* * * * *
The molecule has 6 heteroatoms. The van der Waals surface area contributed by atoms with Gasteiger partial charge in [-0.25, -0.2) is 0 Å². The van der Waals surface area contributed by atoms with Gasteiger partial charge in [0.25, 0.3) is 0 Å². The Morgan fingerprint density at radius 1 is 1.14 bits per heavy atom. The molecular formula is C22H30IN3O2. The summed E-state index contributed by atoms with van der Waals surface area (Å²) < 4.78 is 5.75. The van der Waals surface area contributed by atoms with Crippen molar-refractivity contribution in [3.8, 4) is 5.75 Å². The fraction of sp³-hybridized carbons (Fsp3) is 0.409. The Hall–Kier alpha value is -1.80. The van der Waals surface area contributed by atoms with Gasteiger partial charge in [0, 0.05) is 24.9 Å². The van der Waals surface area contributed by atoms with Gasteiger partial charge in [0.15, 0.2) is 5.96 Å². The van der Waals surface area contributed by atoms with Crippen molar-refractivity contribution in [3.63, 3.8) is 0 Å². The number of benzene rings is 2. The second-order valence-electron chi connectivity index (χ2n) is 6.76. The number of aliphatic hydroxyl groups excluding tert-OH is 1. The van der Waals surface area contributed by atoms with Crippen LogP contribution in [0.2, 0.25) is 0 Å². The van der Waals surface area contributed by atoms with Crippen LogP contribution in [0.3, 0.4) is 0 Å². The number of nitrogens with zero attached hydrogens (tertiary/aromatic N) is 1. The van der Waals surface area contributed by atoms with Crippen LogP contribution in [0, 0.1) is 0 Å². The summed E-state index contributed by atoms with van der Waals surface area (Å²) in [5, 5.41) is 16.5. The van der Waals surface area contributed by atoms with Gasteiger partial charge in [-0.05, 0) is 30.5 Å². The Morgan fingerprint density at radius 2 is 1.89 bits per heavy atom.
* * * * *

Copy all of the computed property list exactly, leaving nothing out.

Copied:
The molecule has 6 heteroatoms. The van der Waals surface area contributed by atoms with Gasteiger partial charge in [-0.25, -0.2) is 0 Å². The van der Waals surface area contributed by atoms with Gasteiger partial charge in [0.25, 0.3) is 0 Å². The Morgan fingerprint density at radius 1 is 1.14 bits per heavy atom. The molecular formula is C22H30IN3O2. The summed E-state index contributed by atoms with van der Waals surface area (Å²) < 4.78 is 5.75. The van der Waals surface area contributed by atoms with Crippen molar-refractivity contribution in [3.8, 4) is 5.75 Å². The fraction of sp³-hybridized carbons (Fsp3) is 0.409. The Hall–Kier alpha value is -1.80. The van der Waals surface area contributed by atoms with Gasteiger partial charge in [0, 0.05) is 24.9 Å². The van der Waals surface area contributed by atoms with Gasteiger partial charge in [0.15, 0.2) is 5.96 Å². The van der Waals surface area contributed by atoms with Crippen molar-refractivity contribution in [3.63, 3.8) is 0 Å². The number of benzene rings is 2. The second-order valence-electron chi connectivity index (χ2n) is 6.76. The number of aliphatic hydroxyl groups excluding tert-OH is 1. The van der Waals surface area contributed by atoms with Crippen LogP contribution in [0.2, 0.25) is 0 Å². The van der Waals surface area contributed by atoms with Crippen LogP contribution in [0.3, 0.4) is 0 Å². The number of nitrogens with zero attached hydrogens (tertiary/aromatic N) is 1. The van der Waals surface area contributed by atoms with Crippen LogP contribution in [0, 0.1) is 0 Å². The summed E-state index contributed by atoms with van der Waals surface area (Å²) in [5, 5.41) is 16.5. The van der Waals surface area contributed by atoms with Gasteiger partial charge in [-0.05, 0) is 30.5 Å². The Morgan fingerprint density at radius 2 is 1.89 bits per heavy atom.